Lunch at School with Multiple Food Allergies

Posted on: Sun, 10/15/2006 - 12:32pm
PA-Mom's picture
Offline
Joined: 09/18/2006 - 09:00

My DD has multiple food allergies. Very allergic to peanuts (airborne). How does everyone handle lunch at school (elementary school)? Is a peanut free table acceptable if you are airborne and have other allergies? Do any of you take your child out of the school during lunch?

Posted on: Sun, 10/15/2006 - 12:40pm
krc's picture
krc
Offline
Joined: 01/16/2007 - 09:00

My Pa/Tn/soy dd sits at a pn free table and has since 1st (she is now 5th)
We have an adult monitor who also checks all the labels and lunches of those who sit beside her and also wipes table down with lysol before dd comes to lunch.
The airborne reactions she has had have been from people cracking peanuts (yes, I realize a silly situation for her to be in but she was dx in 98 and weren't aware of the seriousness of her allergy back then)
With airborne rx, she generally has a rx similar to an asthma attack and it has never required epi- thank goodness. I don't know what your situation is.
Our school cafeteria is not pn free and she has (knock on wood, I suppose) never had an airborne rx in school.
I should add, we pack her lunch everyday.
[This message has been edited by krc (edited October 15, 2006).]

Posted on: Sun, 10/15/2006 - 1:16pm
joeybeth's picture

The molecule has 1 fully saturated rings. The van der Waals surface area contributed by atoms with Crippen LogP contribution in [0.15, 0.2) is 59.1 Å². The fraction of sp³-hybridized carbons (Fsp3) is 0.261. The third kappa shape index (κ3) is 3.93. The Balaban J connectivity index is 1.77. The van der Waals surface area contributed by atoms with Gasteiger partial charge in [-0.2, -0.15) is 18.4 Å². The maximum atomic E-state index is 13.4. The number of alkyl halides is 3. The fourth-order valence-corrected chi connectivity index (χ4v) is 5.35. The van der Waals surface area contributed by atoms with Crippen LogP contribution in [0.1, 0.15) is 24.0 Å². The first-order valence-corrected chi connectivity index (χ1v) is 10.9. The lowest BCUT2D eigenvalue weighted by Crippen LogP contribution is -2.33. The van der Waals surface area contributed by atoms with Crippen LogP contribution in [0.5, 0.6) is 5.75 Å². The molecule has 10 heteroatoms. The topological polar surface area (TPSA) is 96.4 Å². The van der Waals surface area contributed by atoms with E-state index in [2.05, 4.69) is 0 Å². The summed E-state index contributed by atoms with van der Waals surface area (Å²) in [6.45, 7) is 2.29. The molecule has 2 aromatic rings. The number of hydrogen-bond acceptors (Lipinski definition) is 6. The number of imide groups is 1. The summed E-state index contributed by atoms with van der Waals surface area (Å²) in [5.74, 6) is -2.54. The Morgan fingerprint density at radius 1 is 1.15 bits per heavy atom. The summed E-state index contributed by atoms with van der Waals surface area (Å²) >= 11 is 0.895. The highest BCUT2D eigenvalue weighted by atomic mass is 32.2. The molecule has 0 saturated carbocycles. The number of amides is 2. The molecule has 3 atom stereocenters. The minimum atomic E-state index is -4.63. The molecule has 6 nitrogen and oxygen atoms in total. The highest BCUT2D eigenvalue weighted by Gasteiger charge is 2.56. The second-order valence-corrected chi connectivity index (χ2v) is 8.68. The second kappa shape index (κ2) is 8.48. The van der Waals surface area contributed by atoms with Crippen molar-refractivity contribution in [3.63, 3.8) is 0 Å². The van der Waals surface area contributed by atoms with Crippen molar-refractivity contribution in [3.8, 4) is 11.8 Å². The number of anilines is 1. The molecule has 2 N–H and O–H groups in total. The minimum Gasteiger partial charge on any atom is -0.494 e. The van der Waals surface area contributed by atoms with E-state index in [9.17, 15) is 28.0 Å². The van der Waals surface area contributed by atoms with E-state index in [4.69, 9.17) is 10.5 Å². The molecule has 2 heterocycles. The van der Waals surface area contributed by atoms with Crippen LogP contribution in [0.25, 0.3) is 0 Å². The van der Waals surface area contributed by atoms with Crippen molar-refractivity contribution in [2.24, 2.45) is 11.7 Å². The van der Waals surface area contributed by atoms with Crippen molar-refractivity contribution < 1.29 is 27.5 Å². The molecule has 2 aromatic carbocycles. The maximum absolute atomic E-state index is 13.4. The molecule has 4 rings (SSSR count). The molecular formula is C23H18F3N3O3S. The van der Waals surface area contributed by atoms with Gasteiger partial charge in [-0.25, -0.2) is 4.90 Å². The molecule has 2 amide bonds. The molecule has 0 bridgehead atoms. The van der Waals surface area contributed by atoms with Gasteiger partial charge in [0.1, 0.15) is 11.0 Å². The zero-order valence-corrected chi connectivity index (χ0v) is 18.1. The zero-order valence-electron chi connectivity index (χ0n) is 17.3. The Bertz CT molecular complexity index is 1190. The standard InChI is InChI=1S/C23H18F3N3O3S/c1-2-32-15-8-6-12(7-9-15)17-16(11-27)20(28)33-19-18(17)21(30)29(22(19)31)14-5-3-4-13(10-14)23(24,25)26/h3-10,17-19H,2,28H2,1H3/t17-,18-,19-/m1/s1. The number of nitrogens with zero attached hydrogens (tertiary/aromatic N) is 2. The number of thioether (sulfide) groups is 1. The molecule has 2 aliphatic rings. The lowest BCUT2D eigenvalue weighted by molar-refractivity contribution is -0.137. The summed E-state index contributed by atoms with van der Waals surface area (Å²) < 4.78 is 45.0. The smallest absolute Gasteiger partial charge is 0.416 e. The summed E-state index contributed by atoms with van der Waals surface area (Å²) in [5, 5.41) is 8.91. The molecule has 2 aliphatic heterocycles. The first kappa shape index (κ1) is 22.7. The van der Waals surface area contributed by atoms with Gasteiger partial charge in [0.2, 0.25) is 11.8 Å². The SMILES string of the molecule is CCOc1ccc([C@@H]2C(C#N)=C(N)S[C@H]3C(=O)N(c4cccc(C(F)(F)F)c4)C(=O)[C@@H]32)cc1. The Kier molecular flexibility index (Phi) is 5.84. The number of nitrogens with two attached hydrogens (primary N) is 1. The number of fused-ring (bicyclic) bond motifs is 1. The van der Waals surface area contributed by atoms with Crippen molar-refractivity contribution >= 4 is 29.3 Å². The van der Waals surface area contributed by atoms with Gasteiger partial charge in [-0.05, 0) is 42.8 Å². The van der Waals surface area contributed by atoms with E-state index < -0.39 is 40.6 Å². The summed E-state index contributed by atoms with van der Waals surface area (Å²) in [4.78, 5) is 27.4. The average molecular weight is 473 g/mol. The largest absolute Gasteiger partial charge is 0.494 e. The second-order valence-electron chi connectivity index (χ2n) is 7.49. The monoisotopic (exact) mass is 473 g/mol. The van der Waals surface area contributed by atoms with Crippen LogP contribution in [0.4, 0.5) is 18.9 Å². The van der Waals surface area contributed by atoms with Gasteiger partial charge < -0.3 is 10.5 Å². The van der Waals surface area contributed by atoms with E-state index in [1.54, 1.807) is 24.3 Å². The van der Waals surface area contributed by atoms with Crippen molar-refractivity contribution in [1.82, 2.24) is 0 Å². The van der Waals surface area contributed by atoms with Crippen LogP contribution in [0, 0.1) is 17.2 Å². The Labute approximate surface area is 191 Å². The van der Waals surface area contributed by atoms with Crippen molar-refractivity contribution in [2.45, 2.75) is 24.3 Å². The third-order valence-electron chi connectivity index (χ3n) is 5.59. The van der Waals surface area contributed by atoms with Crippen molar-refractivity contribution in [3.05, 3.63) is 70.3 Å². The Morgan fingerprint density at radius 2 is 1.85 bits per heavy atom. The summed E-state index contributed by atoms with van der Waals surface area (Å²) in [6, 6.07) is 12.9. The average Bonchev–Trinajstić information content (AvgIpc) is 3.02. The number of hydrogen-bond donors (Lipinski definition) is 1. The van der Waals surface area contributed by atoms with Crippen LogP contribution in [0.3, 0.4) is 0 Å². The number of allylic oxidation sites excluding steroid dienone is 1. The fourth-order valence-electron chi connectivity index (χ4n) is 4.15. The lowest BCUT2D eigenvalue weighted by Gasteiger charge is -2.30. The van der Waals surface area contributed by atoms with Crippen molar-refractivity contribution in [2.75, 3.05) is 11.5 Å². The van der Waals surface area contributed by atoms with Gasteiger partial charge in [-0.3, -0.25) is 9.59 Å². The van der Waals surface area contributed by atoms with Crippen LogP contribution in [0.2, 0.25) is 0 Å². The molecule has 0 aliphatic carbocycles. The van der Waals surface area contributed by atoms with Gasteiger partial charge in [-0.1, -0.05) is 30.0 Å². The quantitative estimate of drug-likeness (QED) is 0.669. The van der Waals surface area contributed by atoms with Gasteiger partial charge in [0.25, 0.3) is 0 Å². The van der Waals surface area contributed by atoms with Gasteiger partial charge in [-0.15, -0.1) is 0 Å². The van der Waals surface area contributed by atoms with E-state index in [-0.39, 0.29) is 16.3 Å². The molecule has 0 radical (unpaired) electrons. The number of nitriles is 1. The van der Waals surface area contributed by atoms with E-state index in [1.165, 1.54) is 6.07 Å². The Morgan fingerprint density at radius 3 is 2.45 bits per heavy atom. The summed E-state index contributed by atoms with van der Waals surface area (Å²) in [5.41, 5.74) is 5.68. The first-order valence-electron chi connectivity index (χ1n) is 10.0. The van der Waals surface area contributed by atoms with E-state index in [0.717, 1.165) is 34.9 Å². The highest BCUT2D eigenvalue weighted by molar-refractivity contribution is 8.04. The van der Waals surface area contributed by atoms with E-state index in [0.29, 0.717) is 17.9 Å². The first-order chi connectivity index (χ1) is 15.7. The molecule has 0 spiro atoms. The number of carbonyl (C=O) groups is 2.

Offline
Joined: 09/01/2006 - 09:00

our school kitchens are peanut and nut free so the trays they serve are always safe. my child sits amongst the kids having school lunches every day (even when she brings her own lunch...which she does most often). the kids who bring their lunches to school sit on the other half of the cafeteria at separate tables.
so....the room is divided in two. lunchboxes and bags on one side and trays on the other. my daughter sits among the trays at the farthest point from the lunchboxes every day. (she even has a little handmade sign (i'm not even sure who made it) that says: "reserved for chase xxxx" and another little sign right beside it that says "reserved for xxxxx xxxxxx", who is her friend that she chose to sit beside her all year for lunch. i thought that was very nice of the school to make those changes for us.)
so far, it's working. she's 8 and in 2nd grade.
my older pa daughter is in the 5th grade and sits at a round table each day that holds about 8 kids. the kids vary day to day a bit and whether or not they eat school lunch or bring from home varies too. occasionally someone at her table will have pb or peanut products and will usually offer to relocate. very seldom does she have to sit near peanut products, though i do have concerns about the tabletop. she had a small, very minor contact reaction last week that i believe was the result of her resting her arm on a pb contaminated tabletop. a disposable placemat would be good for these instances.
the good news is, in our experience anyway, that the older the kids get the less pb seems to be a factor. it's just not as "cool" when your in 5th grade apparently. [img]http://uumor.pair.com/nutalle2/peanutallergy/smile.gif[/img]
my girls are also sensitive to airborne peanut and pb but we've had very few problems in the large cafeteria. as long as it's not too close to them or too aromatic, we've been okay so far.

Posted on: Sun, 10/15/2006 - 12:40pm
krc's picture